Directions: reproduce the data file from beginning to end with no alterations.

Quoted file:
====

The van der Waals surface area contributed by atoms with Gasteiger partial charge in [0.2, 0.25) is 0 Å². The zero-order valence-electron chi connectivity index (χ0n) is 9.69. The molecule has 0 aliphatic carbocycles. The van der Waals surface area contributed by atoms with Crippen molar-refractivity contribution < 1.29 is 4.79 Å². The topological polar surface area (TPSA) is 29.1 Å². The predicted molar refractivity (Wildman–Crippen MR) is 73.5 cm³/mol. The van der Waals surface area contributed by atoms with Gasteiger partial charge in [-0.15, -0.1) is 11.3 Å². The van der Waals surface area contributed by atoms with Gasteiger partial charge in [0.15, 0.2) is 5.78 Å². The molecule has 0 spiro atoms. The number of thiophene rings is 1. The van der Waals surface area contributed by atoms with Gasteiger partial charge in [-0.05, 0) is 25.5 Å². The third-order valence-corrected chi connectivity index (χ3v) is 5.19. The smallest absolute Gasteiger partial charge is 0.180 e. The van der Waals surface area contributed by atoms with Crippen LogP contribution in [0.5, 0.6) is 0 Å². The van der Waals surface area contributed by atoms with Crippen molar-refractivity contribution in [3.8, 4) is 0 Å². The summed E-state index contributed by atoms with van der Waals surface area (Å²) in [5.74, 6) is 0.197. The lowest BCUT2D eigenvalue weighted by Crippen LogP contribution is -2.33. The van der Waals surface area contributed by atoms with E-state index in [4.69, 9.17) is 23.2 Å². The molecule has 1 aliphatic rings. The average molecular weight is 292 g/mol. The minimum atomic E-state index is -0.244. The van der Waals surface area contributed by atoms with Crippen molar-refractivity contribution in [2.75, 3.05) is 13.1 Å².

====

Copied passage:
The van der Waals surface area contributed by atoms with Gasteiger partial charge in [0.2, 0.25) is 0 Å². The zero-order valence-electron chi connectivity index (χ0n) is 9.69. The molecule has 0 aliphatic carbocycles. The van der Waals surface area contributed by atoms with Crippen molar-refractivity contribution < 1.29 is 4.79 Å². The topological polar surface area (TPSA) is 29.1 Å². The predicted molar refractivity (Wildman–Crippen MR) is 73.5 cm³/mol. The van der Waals surface area contributed by atoms with Gasteiger partial charge in [-0.15, -0.1) is 11.3 Å². The van der Waals surface area contributed by atoms with Gasteiger partial charge in [0.15, 0.2) is 5.78 Å². The molecule has 0 spiro atoms. The number of thiophene rings is 1. The van der Waals surface area contributed by atoms with Gasteiger partial charge in [-0.05, 0) is 25.5 Å². The third-order valence-corrected chi connectivity index (χ3v) is 5.19. The smallest absolute Gasteiger partial charge is 0.180 e. The van der Waals surface area contributed by atoms with Crippen LogP contribution in [0.5, 0.6) is 0 Å². The van der Waals surface area contributed by atoms with Crippen molar-refractivity contribution in [3.8, 4) is 0 Å². The summed E-state index contributed by atoms with van der Waals surface area (Å²) in [5.74, 6) is 0.197. The lowest BCUT2D eigenvalue weighted by Crippen LogP contribution is -2.33. The van der Waals surface area contributed by atoms with E-state index in [4.69, 9.17) is 23.2 Å². The molecule has 1 aliphatic rings. The average molecular weight is 292 g/mol. The minimum atomic E-state index is -0.244. The van der Waals surface area contributed by atoms with Crippen molar-refractivity contribution in [2.75, 3.05) is 13.1 Å².